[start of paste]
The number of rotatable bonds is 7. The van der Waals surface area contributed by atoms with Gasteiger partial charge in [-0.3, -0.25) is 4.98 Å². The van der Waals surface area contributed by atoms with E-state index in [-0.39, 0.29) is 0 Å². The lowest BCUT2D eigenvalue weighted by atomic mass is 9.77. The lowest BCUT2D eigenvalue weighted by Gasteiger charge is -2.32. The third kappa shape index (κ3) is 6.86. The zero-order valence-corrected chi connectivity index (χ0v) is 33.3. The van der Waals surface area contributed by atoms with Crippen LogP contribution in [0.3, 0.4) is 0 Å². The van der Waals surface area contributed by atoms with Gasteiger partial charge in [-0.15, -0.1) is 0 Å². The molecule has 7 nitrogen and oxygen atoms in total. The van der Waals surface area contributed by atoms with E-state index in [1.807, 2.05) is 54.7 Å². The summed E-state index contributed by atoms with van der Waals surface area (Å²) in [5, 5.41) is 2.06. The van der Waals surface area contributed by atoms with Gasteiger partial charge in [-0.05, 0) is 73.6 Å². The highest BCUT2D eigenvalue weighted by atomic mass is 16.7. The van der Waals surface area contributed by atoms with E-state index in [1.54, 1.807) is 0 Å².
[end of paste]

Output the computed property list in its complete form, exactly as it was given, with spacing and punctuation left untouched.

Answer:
The number of rotatable bonds is 7. The van der Waals surface area contributed by atoms with Gasteiger partial charge in [-0.3, -0.25) is 4.98 Å². The van der Waals surface area contributed by atoms with E-state index in [-0.39, 0.29) is 0 Å². The lowest BCUT2D eigenvalue weighted by atomic mass is 9.77. The lowest BCUT2D eigenvalue weighted by Gasteiger charge is -2.32. The third kappa shape index (κ3) is 6.86. The zero-order valence-corrected chi connectivity index (χ0v) is 33.3. The van der Waals surface area contributed by atoms with Crippen LogP contribution in [0.3, 0.4) is 0 Å². The van der Waals surface area contributed by atoms with Gasteiger partial charge in [-0.15, -0.1) is 0 Å². The molecule has 7 nitrogen and oxygen atoms in total. The van der Waals surface area contributed by atoms with E-state index in [1.807, 2.05) is 54.7 Å². The summed E-state index contributed by atoms with van der Waals surface area (Å²) in [5, 5.41) is 2.06. The van der Waals surface area contributed by atoms with Gasteiger partial charge in [-0.05, 0) is 73.6 Å². The highest BCUT2D eigenvalue weighted by atomic mass is 16.7. The van der Waals surface area contributed by atoms with E-state index in [1.54, 1.807) is 0 Å².